Dictatorial diatribes

Mein Kampf and the Little Red Book (or, to give it the proper title, Quotations from Chairman Mao) are two of the most famous examples of political tracts written by leaders of repressive regimes.  But they are not the only ones – Colonel Gadaffi made his ‘Green Book’ compulsory reading in Libya and Turkmenistan’s President Niyazov required all schools to take his book, the Ruhnama, as their primary text for teaching.

Few things reinforce a dictators sense of mission like writing a book. Between its hard, compulsorily revered covers, the dear leader can set out his beliefs, justifications and demands. It can become an almost sacred text to the followers of the personality cults that often accompany such writings. They also reveal some of the insanity at the heart of some of the world’s bloodiest or strangest regimes.

Copy of Mein Kampf as published during the Third Reich By Diagram Lajard (Own work) [CC0], via Wikimedia CommonsThe classic example is Adolf Hitler’s ‘Mein Kampf’, or My Struggle or Battle in English. Mein Kampf was written during Hitler’s incarceration at Landsberg Prison following the failure of the Munich Putsch in 1923. First published 1925, the book is infamous for giving the world sufficient warning and advance notice of his deadly ideology and warped world view.

Hitler sets out his bilious anti-Semitism and anti-Slavism and makes no secret of his belief that Germany needed to fulfil its ‘manifest destiny’ and expand into lebensraum, ‘living room’, in the East (i.e. Poland and the Soviet Union).  Further criticism is heaped on the Weimar Republic, democracy, Social Democrats and Communism.

A copy of Mein Kampf given as a wedding present, in Nazi Germany, 1936 Agence de presse Meurisse‏ [Public domain], via Wikimedia Commons

The book was hugely popular – within months Hitler was able to buy a Mercedes with the royalties. On coming to power in 1933, Hitler had made about 1.2 million Reichsmarks from the book at a time when the average annual income of a teacher was about 4,800 Reichsmarks. During the Nazi era, the book was given free to newly wed couples and to soldiers and some 10 million copies were in circulation by the end of the Second World War.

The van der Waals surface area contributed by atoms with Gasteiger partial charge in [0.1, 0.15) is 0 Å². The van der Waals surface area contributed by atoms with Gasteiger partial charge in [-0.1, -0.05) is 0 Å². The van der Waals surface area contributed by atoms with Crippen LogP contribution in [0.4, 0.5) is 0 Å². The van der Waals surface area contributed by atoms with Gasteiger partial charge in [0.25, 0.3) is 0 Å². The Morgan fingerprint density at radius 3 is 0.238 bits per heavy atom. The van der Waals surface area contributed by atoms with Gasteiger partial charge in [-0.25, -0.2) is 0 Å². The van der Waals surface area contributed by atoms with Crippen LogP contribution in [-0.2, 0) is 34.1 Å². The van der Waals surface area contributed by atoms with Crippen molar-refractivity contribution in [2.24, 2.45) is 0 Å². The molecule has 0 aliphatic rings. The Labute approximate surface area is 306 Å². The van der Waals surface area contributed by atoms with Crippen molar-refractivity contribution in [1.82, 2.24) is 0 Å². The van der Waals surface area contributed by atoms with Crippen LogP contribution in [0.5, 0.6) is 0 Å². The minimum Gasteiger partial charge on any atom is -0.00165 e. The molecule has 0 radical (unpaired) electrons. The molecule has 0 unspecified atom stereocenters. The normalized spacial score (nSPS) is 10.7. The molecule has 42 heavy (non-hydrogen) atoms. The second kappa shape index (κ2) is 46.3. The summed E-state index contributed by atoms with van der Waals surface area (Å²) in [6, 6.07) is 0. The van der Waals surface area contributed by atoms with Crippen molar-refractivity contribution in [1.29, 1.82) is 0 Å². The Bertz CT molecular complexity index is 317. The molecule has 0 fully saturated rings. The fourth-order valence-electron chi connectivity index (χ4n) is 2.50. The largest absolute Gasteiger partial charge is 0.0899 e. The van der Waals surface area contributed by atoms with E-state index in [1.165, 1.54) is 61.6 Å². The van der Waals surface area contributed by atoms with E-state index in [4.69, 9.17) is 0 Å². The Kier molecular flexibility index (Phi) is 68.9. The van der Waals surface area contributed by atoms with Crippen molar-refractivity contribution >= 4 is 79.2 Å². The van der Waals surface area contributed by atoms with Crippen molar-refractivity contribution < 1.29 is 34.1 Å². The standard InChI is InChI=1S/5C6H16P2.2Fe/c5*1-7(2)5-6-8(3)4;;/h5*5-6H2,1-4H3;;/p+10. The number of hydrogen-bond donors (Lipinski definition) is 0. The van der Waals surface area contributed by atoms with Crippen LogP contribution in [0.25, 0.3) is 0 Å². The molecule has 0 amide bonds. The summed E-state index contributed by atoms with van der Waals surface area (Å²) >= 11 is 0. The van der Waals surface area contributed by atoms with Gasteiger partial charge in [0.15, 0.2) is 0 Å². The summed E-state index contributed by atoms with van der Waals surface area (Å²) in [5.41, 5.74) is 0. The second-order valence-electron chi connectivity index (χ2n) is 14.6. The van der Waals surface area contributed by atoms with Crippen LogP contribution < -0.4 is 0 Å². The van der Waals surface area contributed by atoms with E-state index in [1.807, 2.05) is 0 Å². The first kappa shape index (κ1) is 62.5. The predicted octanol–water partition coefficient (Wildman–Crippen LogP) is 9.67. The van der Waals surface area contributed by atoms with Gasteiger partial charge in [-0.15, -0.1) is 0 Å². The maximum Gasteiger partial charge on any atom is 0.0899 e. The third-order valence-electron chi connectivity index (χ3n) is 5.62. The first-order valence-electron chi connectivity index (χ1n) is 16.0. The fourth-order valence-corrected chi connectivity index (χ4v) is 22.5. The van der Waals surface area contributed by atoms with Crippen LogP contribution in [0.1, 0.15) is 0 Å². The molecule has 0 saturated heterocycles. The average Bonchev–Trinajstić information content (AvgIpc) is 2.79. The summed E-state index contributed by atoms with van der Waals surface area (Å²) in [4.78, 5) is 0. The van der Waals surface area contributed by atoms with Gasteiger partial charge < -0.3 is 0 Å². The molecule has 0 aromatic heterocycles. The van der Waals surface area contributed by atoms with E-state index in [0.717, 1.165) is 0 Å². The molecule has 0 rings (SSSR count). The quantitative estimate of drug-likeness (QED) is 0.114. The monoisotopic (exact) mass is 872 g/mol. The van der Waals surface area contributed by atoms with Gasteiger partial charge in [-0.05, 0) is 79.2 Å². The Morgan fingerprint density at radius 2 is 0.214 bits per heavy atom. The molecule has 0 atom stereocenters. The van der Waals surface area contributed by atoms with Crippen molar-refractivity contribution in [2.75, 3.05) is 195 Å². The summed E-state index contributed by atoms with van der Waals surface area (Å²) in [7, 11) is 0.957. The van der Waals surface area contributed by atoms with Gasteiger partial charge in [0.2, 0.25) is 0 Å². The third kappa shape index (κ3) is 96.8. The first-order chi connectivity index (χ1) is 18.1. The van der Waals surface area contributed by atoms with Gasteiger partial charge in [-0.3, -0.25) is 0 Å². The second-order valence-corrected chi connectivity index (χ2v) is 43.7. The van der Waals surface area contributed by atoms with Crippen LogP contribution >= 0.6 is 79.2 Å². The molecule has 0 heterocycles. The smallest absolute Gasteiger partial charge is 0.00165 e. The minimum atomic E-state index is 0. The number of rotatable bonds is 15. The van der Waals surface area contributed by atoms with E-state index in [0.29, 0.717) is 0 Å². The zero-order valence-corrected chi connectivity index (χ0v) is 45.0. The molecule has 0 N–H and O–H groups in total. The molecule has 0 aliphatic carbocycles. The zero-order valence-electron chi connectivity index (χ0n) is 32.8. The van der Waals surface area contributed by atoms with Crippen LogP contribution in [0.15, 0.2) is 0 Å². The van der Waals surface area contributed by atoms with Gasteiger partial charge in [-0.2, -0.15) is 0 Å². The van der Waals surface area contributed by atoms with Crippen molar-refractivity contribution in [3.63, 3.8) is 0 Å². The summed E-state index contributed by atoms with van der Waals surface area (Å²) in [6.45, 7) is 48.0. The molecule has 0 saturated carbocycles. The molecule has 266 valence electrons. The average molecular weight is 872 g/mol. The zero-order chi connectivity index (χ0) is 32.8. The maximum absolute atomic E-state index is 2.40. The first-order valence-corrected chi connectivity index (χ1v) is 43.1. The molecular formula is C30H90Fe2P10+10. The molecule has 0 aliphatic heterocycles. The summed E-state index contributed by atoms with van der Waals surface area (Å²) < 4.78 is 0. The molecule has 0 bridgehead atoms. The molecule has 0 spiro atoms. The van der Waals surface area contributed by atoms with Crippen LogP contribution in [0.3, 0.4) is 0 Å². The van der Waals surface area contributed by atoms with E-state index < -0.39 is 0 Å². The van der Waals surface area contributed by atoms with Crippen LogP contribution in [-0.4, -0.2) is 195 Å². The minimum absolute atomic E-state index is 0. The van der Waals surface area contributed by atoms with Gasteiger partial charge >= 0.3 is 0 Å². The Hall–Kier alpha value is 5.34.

At the opposite end of the political spectrum, Quotations from Chairman Mao, widely known in the west as the Little Red Book, were widely distributed in Communist China. The 200 quotations covered a wide range of subjects and became required reading during the turbulent 1960s and 1970s. Academic papers, newspaper articles and speeches all referenced the quotations and some  of the defining images of the Cultural Revolution depict workers, students, soldiers and party members holding their vivid red copies proudly, joyfully aloft.

During the Cultural Revolution, a copy of the Red Book was truly required reading By Villa Giulia [Public domain], via Wikimedia Commons

Official statistics released by the PLA’s General Political Department state that over 1 billion copies of the Quotations were printed between 1964 and 1976. Others have estimated print runs exceeding 5 billion, making the Quotations easily one of the world’s most printed books. If you include the copies distributed and given away, it may even vie with the Bible as the world’s most printed book.

Other dictators cannot hope to emulate the financial success of Mein Kampf or the sheer publishing volume of the Little Red Book. But, in their own countries, their works can have disproportionate and disturbing impacts. In Colonel Gaddafi’s Libya, the Green Book was intended to be required reading for all Libyans.

With Gaddafi’s overthrow the book has now vanished from many homes, schools and libraries, with many copies ending up on bonfires to celebrate the end of the dictator. The Green Book centre in Benghazi was looted and burnt out. Reuters quoted Moatz Hadad as saying: “”We hate this book because it is useless”.

The Green Book center in Benghazi after it was destroyed by protesters By Maher27777 (Own work) [Public domain], via Wikimedia Commons

The most startlingly insane official publication may be the Ruhnama or the Book of the Soul. Written by Saparmurat Niyazov, with the inevitably hubristic title of President for Life of Turkmenistan, is designed to set “moral, family, social and religious norms for modern Turkmens”.

The book has infiltrated all levels of society – it is required reading at all stages of education and knowledge of the text is required for jobs in the civil service and even to obtain a driving license. Teaching of algebra and physics were replaced by rote learning sessions of the Ruhnama.

The book has even developed something of its own personality cult, with an enormous monument in the capital Ashgabat (see photos here). On special occasions, the cover opens and a recording of a passage from the book is played with accompanying video.